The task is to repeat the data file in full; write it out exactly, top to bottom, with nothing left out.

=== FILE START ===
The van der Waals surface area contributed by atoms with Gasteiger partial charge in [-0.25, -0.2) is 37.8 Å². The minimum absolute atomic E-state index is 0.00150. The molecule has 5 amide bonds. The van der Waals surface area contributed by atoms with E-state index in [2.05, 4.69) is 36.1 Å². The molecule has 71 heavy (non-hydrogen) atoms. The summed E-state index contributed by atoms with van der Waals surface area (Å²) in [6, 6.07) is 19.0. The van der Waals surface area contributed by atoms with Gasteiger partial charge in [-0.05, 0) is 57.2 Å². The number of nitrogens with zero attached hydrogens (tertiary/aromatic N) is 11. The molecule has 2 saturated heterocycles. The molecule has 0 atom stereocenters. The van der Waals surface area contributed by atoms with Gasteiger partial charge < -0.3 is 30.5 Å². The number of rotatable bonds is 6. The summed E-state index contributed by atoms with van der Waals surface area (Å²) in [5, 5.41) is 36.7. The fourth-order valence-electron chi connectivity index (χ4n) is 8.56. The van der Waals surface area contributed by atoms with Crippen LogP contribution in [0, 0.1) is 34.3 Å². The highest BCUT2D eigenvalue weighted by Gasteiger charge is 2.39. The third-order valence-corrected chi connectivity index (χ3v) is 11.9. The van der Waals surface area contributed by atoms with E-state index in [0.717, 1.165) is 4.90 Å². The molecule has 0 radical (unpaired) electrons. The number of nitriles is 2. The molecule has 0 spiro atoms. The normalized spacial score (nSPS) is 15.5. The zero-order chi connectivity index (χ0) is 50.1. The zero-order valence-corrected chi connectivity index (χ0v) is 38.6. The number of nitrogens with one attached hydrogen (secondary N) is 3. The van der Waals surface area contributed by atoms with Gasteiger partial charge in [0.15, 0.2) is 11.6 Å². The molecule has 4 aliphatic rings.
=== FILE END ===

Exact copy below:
The van der Waals surface area contributed by atoms with Gasteiger partial charge in [-0.25, -0.2) is 37.8 Å². The minimum absolute atomic E-state index is 0.00150. The molecule has 5 amide bonds. The van der Waals surface area contributed by atoms with E-state index in [2.05, 4.69) is 36.1 Å². The molecule has 71 heavy (non-hydrogen) atoms. The summed E-state index contributed by atoms with van der Waals surface area (Å²) in [6, 6.07) is 19.0. The van der Waals surface area contributed by atoms with Gasteiger partial charge in [-0.05, 0) is 57.2 Å². The number of nitrogens with zero attached hydrogens (tertiary/aromatic N) is 11. The molecule has 2 saturated heterocycles. The molecule has 0 atom stereocenters. The van der Waals surface area contributed by atoms with Gasteiger partial charge < -0.3 is 30.5 Å². The number of rotatable bonds is 6. The summed E-state index contributed by atoms with van der Waals surface area (Å²) in [5, 5.41) is 36.7. The fourth-order valence-electron chi connectivity index (χ4n) is 8.56. The van der Waals surface area contributed by atoms with Crippen LogP contribution in [0, 0.1) is 34.3 Å². The highest BCUT2D eigenvalue weighted by Gasteiger charge is 2.39. The third-order valence-corrected chi connectivity index (χ3v) is 11.9. The van der Waals surface area contributed by atoms with E-state index in [0.717, 1.165) is 4.90 Å². The molecule has 0 radical (unpaired) electrons. The number of nitriles is 2. The molecule has 0 spiro atoms. The normalized spacial score (nSPS) is 15.5. The zero-order chi connectivity index (χ0) is 50.1. The zero-order valence-corrected chi connectivity index (χ0v) is 38.6. The number of nitrogens with one attached hydrogen (secondary N) is 3. The van der Waals surface area contributed by atoms with Gasteiger partial charge in [0.15, 0.2) is 11.6 Å². The molecule has 4 aliphatic rings.